As with the Cuchi tunnel tour, Mekong day tours are easily available. I booked mine from Phan Anh Hostel. There were two options (a) 220,000 dong per pax (b) 337,000 dong per pax. Having tried both, I’d say go for option (a). The only difference between (a) and (b) was the floating market, which wasn’t that great a deal in my opinion.
Hit the museums
Entrance fees into the museums cost less than USD1 per pax.
The first time I visited the War Remnant Museum, I was overwhelmed with emotions. Walking in, you’ll see tourists cam-whoring with the US Air Force tanks and planes. While the indoors houses several exhibits including one on the Ao Dai, another on propaganda, my favorites were the Agent Orange and prison exhibits. Written in simple language and lined with powerful photographs, the Agent Orange exhibit never fails to amaze.
The prison exhibit is easy to miss since it’s located at the corner by the shops. Walking through it, I truly felt the jitters from the torture that Vietnamese prisoners had to go through. It’s definitely worth your time.
War Remnants Museum
28 Vo Tan Tan, District 3
Ho Chi Minh
106 Nguyen Du St | District 1,
Ho Chi Minh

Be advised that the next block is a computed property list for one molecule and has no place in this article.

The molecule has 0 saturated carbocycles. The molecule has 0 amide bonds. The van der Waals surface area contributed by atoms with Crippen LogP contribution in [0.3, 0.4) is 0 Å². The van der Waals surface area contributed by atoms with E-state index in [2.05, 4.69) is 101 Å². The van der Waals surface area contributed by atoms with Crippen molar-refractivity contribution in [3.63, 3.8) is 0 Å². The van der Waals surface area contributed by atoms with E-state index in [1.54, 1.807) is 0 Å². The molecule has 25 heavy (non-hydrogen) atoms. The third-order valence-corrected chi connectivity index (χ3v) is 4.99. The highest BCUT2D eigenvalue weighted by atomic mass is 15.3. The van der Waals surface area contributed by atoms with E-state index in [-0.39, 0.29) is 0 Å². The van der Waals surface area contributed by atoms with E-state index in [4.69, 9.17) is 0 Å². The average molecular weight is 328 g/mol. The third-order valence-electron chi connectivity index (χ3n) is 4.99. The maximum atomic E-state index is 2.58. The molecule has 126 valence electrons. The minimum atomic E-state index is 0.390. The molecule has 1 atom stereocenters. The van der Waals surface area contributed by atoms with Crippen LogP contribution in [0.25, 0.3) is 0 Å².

Shop at the local markets
Unlike Bangkok, Saigon isn’t shopping haven for the fashionistas. It is however, shopping paradise for backpackers. Get your 55/65/75 litre backpack for just USD20. I got both backpacks below on two different trips for less than USD20 each.
Local food stuff like the famous G7 instant coffee, freshly ground coffee powder and tea, dried fruits such as fried mangoes, jackfruit chips and lotus seeds are also easily available. Feel free to haggle prices down by a third as prices in these touristy areas tend to be inflated.
Another must buy, especially for backpackers are the popular graphic tanks. It’s common to see fellow backpackers don the graphic tee. The best price I got for these were 40,000 dong. Touristy areas like Ben Thanh Market inflate it up to 150,000 so do your research before heading out.
Where: Ben Thanh Market, Saigon Square, Saigon Tax etc.
Attend culinary school
The first thought on the topic of culinary school often revolves around Le Cordon Bleu. Who said though that one needs to fly to Paris/France to attend culinary school. While Saigon Culinary Center may not be as renown as Le Cordon, it equips you with the skills and recipes needed for culinary excellence.
Spend the afternoon at Saigon Culinary Center, it’ll definitely give you fond memories of Ho Chi Minh, those that extend beyond that of common Ben Thanh market, Mekong Delta and War Remnants Museum.
The half day course usually starts with grocery shopping at the local wet market. There you’ll get to know more about Viet spices and see live seafood. It was during my visit that I actually got to nudge soft shell crabs. It’s an entirely different experience munching on a soft shell crab and poking a live one with it’s cute eyes blinking at you. You’ll then be transported to the actual school where the chef will walk you through the steps needed to cook up a storm.